Spiel mit dem klassischen Erbe: Volker Brauns Iphigenie in Freiheit

Corina L. Petrescu


This article analyzes Volker Braun’s understanding of world history as theatrum mundi as depicted in the text Iphigenie in Freiheit (1992). Braun sees mankind’s history as perpetually determined by forces beyond an individual’s control, by war, and by murder, and suggests that the only way to escape this vicious circle is by renouncing violence. How then, Braun asks, is one to embrace this new, right(eous) way of life after the loss of belief in a political system’s utopian potential? By analyzing Braun’s engagement with fragments of German dramas from the 18th to the 20th centuries, namely Lessing’s Philotas, Büchner’s Dantons Tod and Brecht’s Der Untergang des Egoisten Johann Fatzer, I show that while Braun’s text proclaims the death of utopia, by continuing to write, Braun confirms that ultimately he still believes in mankind’s salvation through fiction. However, he also realizes that unlike the classical texts, post-modern fiction is unable to mediate transcendence. It can only polemicize with itself and the world. (CP)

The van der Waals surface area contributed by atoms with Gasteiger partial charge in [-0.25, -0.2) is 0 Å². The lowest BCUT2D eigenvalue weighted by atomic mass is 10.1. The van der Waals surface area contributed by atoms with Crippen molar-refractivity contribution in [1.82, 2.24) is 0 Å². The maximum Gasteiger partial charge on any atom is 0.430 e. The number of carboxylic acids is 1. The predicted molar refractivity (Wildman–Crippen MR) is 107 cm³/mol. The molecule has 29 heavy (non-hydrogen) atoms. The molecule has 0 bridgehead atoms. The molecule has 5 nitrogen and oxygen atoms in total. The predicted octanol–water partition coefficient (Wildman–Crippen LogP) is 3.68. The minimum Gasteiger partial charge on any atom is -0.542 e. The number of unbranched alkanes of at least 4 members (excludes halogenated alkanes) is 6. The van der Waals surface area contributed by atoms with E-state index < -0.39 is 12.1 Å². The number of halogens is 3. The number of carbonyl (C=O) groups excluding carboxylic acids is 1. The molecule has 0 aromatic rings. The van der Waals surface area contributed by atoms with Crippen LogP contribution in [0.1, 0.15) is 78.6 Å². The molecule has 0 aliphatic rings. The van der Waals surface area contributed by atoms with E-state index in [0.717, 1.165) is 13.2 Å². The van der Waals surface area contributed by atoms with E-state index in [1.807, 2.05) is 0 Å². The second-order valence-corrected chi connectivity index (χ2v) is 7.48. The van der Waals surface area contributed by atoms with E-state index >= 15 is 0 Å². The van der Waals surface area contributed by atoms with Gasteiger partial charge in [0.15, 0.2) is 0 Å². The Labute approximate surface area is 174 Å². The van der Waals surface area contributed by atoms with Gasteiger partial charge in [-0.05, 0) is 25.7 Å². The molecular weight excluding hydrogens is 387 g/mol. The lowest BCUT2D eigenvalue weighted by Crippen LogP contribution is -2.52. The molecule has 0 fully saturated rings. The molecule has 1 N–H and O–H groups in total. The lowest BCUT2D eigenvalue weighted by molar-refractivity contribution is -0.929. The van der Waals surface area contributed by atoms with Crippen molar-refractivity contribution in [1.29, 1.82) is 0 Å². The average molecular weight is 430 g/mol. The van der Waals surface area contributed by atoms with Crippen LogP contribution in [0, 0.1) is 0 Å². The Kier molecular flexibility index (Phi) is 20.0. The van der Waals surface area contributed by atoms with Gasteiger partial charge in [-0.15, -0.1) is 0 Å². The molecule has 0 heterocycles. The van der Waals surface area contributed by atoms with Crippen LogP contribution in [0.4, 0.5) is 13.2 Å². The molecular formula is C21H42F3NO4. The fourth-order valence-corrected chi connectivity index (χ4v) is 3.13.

This article requires a subscription to view the full text. If you have a subscription you may use the login form below to view the article. Access to this article can also be purchased.

Purchase access

You may purchase access to this article. This will require you to create an account if you don't already have one.